If you’re a man looking for the ideal physique and you don’t fancy spending long and boring hours in the gym for the sole purpose of shaping your body – which are the best sports to pursue?
The obvious answer here is that it depends what type of physique you’re looking for – and to start with that ideal. For any “normal” men who don’t have any hang-ups about wanting to be bigger than the next guy – this means having quite a cut and sculpted physique – with all-round fitness and an attractive shape; the type you would expect to see at Sports Personality of the Year. This precludes many sports that seem to turn the male shape into a hulking mess including body-building for size (which isn’t a sport in the true sense of the word anyway) along with things like rugby union (certainly for the forwards), American football and other things like weightlifting, power lifting etc.
Similarly at the other end of the spectrum, most men don’t desire to be the shape of a distance runner – who often look too skinny and weak.
Thankfully, there are many sports in the middle ground that offer good levels of stamina, suppleness and strength, whilst building a good all-round physique. The best tactic is to look at the shapes of the men who do these sports and work back from there.
Here are four of the best…
For some men, the swimmer’s physique is ideal. Swimming is excellent for all-round fitness and helps develop big muscles along with good definition. It does develop a rather square-shouldered look, though, which isn’t always popular with some people.
Swimming is ideal for men in middle age as it can be continued indefinitely.
Boxers also develop generally excellent physiques. The intensity of training required for the fight game is like no other sport and the physique developed by boxers tend to do the talking for themselves. Apart from the super-heavyweights, perhaps, or some of the very lightweight boxers at the other end of the scale, boxers have excellent shapes and the definition is often amazing.
It’s partly for this reason that “boxercise” has become so popular in recent years. If you can train like a boxer, you’ll develop a physique like one.
Developing an interest in boxing and watching the fights can certainly help spur you on in the gym. Whoever your boxing favourite is, it’s a good idea to try to emulate his actions with a punch bag etc. and to have the kind of shape you’re hoping for in mind as you train. Just make sure this is a realistic and achievable ideal for the kind of basic body shape nature gave you – whether endomorph, ectomorph or mesomorph – then work steadily towards the ideal.
It’s probably fair to say that the majority of track and field athletes don’t possess the kind of basic physical shapes that most men would like to emulate. The main exception to this rule is the sprinter’s classic shape (though some athletes like decathletes, javelin throwers and others often have excellent physiques).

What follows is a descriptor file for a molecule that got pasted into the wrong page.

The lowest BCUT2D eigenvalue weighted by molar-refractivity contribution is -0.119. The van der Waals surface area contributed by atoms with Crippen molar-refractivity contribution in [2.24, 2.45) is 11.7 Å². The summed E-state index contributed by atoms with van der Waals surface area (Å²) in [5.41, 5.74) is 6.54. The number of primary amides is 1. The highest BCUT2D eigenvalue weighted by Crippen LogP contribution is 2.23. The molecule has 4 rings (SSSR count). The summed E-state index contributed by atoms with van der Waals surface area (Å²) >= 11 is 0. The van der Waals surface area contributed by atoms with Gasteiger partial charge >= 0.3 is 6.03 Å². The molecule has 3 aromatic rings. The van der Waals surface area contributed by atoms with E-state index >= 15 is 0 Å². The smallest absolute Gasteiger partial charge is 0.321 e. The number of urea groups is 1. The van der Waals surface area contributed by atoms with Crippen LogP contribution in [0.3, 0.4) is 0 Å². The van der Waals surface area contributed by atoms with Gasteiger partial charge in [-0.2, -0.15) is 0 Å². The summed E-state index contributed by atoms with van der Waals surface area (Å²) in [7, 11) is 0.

The 100, 200 and 400 metre runners are often powerfully built and don’t have the overall skinny slightness of form that is a pre-requisite for speed over and longer distances.
There is a lot of information on the web about sprint-training and if you follow these guidelines, your figure will change gradually into that of a sprinter. But as with boxing, you will also need to be prepared to spend long hours in the gym. With sprint training, of course, a lot of the emphasis is on short, sharp bursts of explosive energy.
But recent research from Nottingham University has shown that such short bursts of activity (of just 20-30 seconds at a time) can have a radically improving effect on our overall fitness levels.
In many ways, male gymnasts often have the most desirable overall male physiques. It’s easy to see why. The level of control required is amazing – so the gymnasts have to develop muscles where most of us aren’t even aware that we have them!
Just try doing a few basic and simple gymnastic moves or even yoga exercises etc. whilst holding yourself in the perfect form and position – and you’ll quickly find out what we mean. Those small, perfectly controlled movements take an incredible amount of core strength in all the muscles of the body – and are incredibly difficult to achieve. It’s similar in many ways to Pilates, although generally a lot tougher.
With gymnastics, it’s harder to just get started on your own using videos from YouTube etc. and a bit more dangerous than the other sports on this list. So whilst with all the sports on here, it’s a good idea to seek out expert help to get the basics right before you start in earnest. This is arguably even more important with gymnastics. This is also the hardest one in which to reach a level of competence without expert coaching and the hardest to take up if you’re already in your middle “plenties”. But it’s also one of the most rewarding for your physique and overall sense of well-being.